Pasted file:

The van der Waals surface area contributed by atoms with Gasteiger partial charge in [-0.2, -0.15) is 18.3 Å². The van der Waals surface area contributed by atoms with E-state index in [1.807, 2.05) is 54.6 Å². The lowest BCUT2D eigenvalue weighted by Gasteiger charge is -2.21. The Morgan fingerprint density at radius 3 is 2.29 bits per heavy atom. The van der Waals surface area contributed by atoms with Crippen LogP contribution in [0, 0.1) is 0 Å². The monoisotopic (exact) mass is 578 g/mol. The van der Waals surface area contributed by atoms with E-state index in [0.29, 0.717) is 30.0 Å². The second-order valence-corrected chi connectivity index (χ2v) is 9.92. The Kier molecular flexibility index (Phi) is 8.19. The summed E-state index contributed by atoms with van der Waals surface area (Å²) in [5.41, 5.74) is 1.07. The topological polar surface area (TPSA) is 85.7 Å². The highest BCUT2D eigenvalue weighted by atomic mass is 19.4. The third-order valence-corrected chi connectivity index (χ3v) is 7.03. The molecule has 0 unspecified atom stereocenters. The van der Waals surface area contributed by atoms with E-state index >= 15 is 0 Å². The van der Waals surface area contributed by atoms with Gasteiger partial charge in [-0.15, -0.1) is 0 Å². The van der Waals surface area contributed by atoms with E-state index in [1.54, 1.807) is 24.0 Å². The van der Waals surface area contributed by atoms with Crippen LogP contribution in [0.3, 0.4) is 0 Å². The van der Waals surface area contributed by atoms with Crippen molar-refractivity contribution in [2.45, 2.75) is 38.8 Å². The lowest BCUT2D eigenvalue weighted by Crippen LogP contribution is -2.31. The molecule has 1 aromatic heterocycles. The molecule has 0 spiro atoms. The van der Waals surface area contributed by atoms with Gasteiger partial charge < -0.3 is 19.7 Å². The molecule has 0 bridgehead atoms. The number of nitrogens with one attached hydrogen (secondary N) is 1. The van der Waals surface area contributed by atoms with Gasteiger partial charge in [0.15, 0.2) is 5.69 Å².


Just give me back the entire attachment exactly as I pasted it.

The van der Waals surface area contributed by atoms with Gasteiger partial charge in [-0.2, -0.15) is 18.3 Å². The van der Waals surface area contributed by atoms with E-state index in [1.807, 2.05) is 54.6 Å². The lowest BCUT2D eigenvalue weighted by Gasteiger charge is -2.21. The Morgan fingerprint density at radius 3 is 2.29 bits per heavy atom. The van der Waals surface area contributed by atoms with Crippen LogP contribution in [0, 0.1) is 0 Å². The monoisotopic (exact) mass is 578 g/mol. The van der Waals surface area contributed by atoms with E-state index in [0.29, 0.717) is 30.0 Å². The second-order valence-corrected chi connectivity index (χ2v) is 9.92. The Kier molecular flexibility index (Phi) is 8.19. The summed E-state index contributed by atoms with van der Waals surface area (Å²) in [5.41, 5.74) is 1.07. The topological polar surface area (TPSA) is 85.7 Å². The highest BCUT2D eigenvalue weighted by atomic mass is 19.4. The third-order valence-corrected chi connectivity index (χ3v) is 7.03. The molecule has 0 unspecified atom stereocenters. The van der Waals surface area contributed by atoms with E-state index >= 15 is 0 Å². The van der Waals surface area contributed by atoms with Gasteiger partial charge in [-0.15, -0.1) is 0 Å². The van der Waals surface area contributed by atoms with E-state index in [1.54, 1.807) is 24.0 Å². The van der Waals surface area contributed by atoms with Crippen LogP contribution in [0.3, 0.4) is 0 Å². The van der Waals surface area contributed by atoms with Crippen molar-refractivity contribution in [2.45, 2.75) is 38.8 Å². The lowest BCUT2D eigenvalue weighted by Crippen LogP contribution is -2.31. The molecule has 1 aromatic heterocycles. The molecule has 0 spiro atoms. The van der Waals surface area contributed by atoms with Gasteiger partial charge < -0.3 is 19.7 Å². The molecule has 0 bridgehead atoms. The number of nitrogens with one attached hydrogen (secondary N) is 1. The van der Waals surface area contributed by atoms with Gasteiger partial charge in [0.15, 0.2) is 5.69 Å².